The Unstoppable Burgeoning Healthcare Divide

The wealthy have the propensity to live longer and heather lives than those less affluent. This is due to a number of reasons including access to healthier foods and superior medical care. Correlated to wealth inequality, there is healthcare inequality. Moreover, the wealth gap is increasing, but it may not compare to the healthcare divide.

Consider the changing dynamics of medical tourism. A large part of medical tourism continues to be accessing treatments at lower costs. For the wealthy, however, medical tourism has become a more important if not core means of accessing state-of-the-art treatments. For example, there are certain medical facilities in particular countries that are providing the latest advances in stem cell therapies (Example: The Isar Clinic in Munich, Germany). To receive these therapies and other cutting-edge treatments requires knowing about them, being able to access them, and being able to afford them as they are not covered by traditional health insurance.

The rich and super-rich are have always been very willing to commit resources to living longer, healthier lives. Today, the prospects for doing so are greater than ever before. According to Daniel Carlin, M.D., founder and CEO of WorldClinic, one of the foremost concierge healthcare firms and a pioneer in comprehensive longevity planning, “With advances in biomarkers and related technologies, we can increasingly determine the likelihood of becoming seriously ill, and we are developing treatments to deal with these illnesses more effectively than ever before. The complication, save for the wealthiest among us, is being able to afford the care. That’s why a growing number of affluent families are taking a prospective approach by creating healthcare contingency plans and integrating these plans with their financial plans. Because of the associated expenses, we will see a growing healthcare gap between the very rich and everyone else.”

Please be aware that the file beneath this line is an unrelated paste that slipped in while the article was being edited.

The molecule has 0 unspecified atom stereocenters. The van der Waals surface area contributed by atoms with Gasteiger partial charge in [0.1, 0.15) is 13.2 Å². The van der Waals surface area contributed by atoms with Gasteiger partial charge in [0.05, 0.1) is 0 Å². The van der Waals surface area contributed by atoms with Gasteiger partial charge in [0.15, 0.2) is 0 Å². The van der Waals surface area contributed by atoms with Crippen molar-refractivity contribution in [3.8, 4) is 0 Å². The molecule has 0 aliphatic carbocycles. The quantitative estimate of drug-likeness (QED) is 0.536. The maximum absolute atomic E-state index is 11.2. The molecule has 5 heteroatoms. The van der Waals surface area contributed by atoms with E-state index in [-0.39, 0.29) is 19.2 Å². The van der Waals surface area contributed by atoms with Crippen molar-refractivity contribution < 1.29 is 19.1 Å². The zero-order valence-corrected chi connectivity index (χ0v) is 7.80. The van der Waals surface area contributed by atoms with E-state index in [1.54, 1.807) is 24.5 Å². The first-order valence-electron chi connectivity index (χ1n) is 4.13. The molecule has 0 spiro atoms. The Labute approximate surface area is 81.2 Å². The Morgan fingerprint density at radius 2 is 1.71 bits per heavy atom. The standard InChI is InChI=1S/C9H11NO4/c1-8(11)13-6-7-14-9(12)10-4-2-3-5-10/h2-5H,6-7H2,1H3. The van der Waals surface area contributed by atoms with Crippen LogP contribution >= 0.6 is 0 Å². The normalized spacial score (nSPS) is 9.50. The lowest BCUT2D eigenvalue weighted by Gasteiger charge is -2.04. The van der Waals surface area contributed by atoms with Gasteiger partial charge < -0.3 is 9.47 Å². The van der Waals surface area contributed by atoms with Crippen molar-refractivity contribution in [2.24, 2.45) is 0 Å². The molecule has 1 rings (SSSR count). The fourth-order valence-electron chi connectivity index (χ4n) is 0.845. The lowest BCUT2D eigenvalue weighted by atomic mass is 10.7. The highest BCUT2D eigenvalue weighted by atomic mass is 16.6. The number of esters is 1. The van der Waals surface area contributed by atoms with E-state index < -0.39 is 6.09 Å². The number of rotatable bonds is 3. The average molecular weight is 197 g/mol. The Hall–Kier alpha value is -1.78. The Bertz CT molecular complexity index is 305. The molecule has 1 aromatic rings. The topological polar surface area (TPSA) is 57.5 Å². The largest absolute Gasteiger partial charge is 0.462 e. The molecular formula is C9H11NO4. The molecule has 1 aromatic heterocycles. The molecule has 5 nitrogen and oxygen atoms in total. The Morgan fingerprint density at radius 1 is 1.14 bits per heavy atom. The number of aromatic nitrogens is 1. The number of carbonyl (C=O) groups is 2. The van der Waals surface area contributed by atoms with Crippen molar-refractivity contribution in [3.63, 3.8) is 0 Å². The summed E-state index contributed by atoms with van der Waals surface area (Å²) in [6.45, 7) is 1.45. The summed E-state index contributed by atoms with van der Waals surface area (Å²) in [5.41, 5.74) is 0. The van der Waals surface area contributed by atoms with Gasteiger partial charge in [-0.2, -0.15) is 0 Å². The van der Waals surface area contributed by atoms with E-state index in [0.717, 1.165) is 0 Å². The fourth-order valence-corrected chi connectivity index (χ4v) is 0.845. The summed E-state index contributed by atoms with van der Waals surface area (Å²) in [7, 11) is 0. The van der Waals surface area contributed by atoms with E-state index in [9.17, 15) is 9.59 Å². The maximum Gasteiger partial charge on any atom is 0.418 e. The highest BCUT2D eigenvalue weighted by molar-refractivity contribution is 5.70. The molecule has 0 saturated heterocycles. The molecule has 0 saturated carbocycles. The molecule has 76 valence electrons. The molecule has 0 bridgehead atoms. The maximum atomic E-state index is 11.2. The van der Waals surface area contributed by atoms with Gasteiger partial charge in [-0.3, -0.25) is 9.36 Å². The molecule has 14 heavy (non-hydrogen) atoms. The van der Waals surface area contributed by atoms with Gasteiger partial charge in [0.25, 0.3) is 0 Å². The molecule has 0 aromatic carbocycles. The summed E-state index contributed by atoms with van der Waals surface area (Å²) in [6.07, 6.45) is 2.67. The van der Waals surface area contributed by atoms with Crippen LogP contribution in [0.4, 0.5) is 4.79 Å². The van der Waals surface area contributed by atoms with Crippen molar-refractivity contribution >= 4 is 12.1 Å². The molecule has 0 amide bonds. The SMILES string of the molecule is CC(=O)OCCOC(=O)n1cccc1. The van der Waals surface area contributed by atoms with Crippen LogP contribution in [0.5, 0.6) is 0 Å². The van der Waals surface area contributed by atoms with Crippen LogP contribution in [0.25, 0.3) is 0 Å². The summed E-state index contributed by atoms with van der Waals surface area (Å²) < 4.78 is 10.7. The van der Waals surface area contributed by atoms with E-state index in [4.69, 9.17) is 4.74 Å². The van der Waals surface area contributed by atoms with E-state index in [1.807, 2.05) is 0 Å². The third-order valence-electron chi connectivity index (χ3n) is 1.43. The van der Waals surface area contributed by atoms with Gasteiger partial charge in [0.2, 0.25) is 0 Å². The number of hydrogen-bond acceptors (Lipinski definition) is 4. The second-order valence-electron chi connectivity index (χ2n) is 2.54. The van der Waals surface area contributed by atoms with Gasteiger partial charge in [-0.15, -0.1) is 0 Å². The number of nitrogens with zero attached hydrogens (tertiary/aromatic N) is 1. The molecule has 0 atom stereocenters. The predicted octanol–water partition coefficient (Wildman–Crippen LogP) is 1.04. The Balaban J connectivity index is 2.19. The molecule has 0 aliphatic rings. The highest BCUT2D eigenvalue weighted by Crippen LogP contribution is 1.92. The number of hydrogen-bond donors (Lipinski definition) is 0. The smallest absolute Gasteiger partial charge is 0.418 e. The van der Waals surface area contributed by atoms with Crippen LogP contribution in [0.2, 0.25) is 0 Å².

“In the detailed evaluations of the financial impact on affluent families of cutting-edge medical care, including high-quality rehabilitation costs, there is little question that only the richest or the most well prepared among them can afford the best,” says Rick Flynn, managing partner of FFO Business Management & Family Office, and author ofThe High-Functioning Single-Family Office. “For the wealthy, but not so wealthy that they can just write checks on demand, there are select wealth management strategies that can be used to enable them to deal with the financial toll of a severe illness. But it’s clear that the costs are only going to continue to rise.”

For the vast majority of people, the economics of receiving some of the most advanced medical care is unworkable. Although effective treatments not covered by heath insurance will, in time, filter down to the general population, many new advances will, in the short term (10 years) continue to be available only to the rich and those who plan for them. This dynamic will ultimately contribute to an ever-enlarging healthcare divide between those who planned and can afford it, and those who did not. Moreover, there will be a greater and growing divide between the wealthy and everyone else.